Acupuncture is an ancient system of healing. The earliest acupuncture books were written 4,500 years ago. Acupuncture began with the discovery that the stimulation of specific areas of the skin affected the functioning of certain organs of the body. It evolved into a system of healing as the connection between the skin and the organs was better understood and more sensitive ways of stimulation were devised.

Qi: your body's energy

Acupuncture affects the flow of energy (Qi) in the body. Energy pathways, often referred to as channels or meridians, are one of the body's primary communication systems. Meridians are like rivers of energy inside the body. Qi flows through meridians as an invisible current, energizing, nourishing and supporting every cell, tissue, muscle, organ and gland. By unblocking and strengthening Qi flow, acupuncturists help to regulate the flow to different areas of the body. When Qi is balanced and flowing freely, the body’s natural self-healing abilities are activated, enabling internal stability and harmony. The body will flourish and true health and well-being will be achieved.

An effective treatment

There are more than 2,000 acupuncture points identified on the body. In order to restore balance and help the body maintain health, various combinations of these points are stimulated using very fine, disposable needles. Studies have confirmed that the use of the needles encourages the release and circulation of many chemicals in the body such as endorphins and opiates. An increase of these chemicals impacts the body in different ways, such as reducing pain and inflammation, increasing blood flow, resetting muscle fibers, and promoting a relaxed sense of well-being.

How it feels

Typically acupuncture can create a local sensation that feels like a heaviness, dullness, a mild ache or an electrical sensation. The needles can also create a twitch response in local muscle groups if muscles are being rebalanced. Many people report that while an immediate sensation can be felt, this is quickly replaced by a sense of warmth, release and relaxation.

Auricular (ear) acupuncture

Auricular Acupuncture is a specialized system of acupuncture. The earliest use of ear acupuncture, like body acupuncture, dates back to ancient China. Auricular acupuncture, as we know it today though, is largely the result of the work of Dr. Paul Nogier of France. It involves the stimulation of acupuncture points on the external ear surface for the diagnosis and treatment of health conditions in other parts of the body. The ear has the highest density of acupuncture points of the body. For treatment of auricular points, stimulation of active points can be done with acupuncture needles, ear tacks, ear seeds, magnets, manual pressure or electroacupuncture tools.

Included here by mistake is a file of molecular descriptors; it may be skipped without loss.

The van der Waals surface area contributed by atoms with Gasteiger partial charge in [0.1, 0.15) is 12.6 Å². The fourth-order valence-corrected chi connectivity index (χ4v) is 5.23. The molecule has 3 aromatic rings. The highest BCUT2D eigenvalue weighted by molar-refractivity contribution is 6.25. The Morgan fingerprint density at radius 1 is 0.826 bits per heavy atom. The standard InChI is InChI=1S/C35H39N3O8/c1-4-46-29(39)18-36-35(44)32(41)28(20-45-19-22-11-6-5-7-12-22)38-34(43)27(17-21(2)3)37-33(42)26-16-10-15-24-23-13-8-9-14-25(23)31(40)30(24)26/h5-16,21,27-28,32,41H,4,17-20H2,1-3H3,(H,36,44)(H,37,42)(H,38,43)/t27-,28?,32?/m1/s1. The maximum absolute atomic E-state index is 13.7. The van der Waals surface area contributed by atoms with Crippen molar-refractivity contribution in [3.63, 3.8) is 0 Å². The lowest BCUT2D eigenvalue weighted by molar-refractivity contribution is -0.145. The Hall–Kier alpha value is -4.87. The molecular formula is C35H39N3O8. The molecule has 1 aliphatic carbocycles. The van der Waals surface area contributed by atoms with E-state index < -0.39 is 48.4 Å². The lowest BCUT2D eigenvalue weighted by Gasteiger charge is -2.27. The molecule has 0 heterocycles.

The ear holds a microsystem of the body, consistent with the brain map discoveries of Canadian neuroscientist Wilder Penfield in the 1940s. Dr. Penfield found that maps of the body exist on the surface of the brain, known as the "homunculus" or "little man". This same brain map is also projected onto different areas of the body, the ear being one place that the brain projects its "homunculus". The map on the ear is in the form of an upside down foetus, with all of the fine details of every part of the emotional and physical body represented.

Overview of conditions treated

  • Gynecological concerns
  • Pain: acute or chronic
  • Mental/emotional conditions
  • Digestive issues
  • Respiratory conditions
  • Neurological conditions
  • Fatigue
  • Compromised immunity
  • Obesity
  • Chemotherapy or radiation support
  • Hypertension

▸ Detailed list

Conditions treated with acupuncture

Gynecological concerns

  • Infertility

  • Pregnancy care

  • Endometriosis, cysts, fibroids

  • Excessive bleeding

  • Irregular menstruation

  • Low libido

  • Menopausal problems

  • Miscarriage

  • Painful menstruation

  • Premenstrual Syndrome (PMS)

Acute or chronic pain

  • Arthritis

  • Carpal tunnel

  • Sports or other injuries

  • Degenerative disc disease

  • Fibromyalgia

  • Frozen shoulder

  • Headaches

  • Hip pain

  • Jaw pain

  • Knee pain

  • Low back pain

  • Muscle tension

  • Numbness or tingling in arms

  • Plantar fasciitis

  • Sciatica

Psychological conditions

  • Anxiety

  • Depression

  • Insomnia

  • Post-Traumatic Stress Disorder

  • Stress

Digestive issues

  • Acid reflux

  • Bloating, gas, abdominal pain

  • Constipation

  • Irritable Bowel Syndrome (IBS)

Respiratory conditions

  • Allergies

  • Asthma

  • Bronchitis

  • Common cold

  • Sinusitis

Neurological Conditions

  • Stroke

  • Bell’s Palsy

  • Multiple Sclerosis


  • Fatigue

  • Compromised immunity

  • Obesity

  • Support during chemotherapy or radiation

  • Hypertension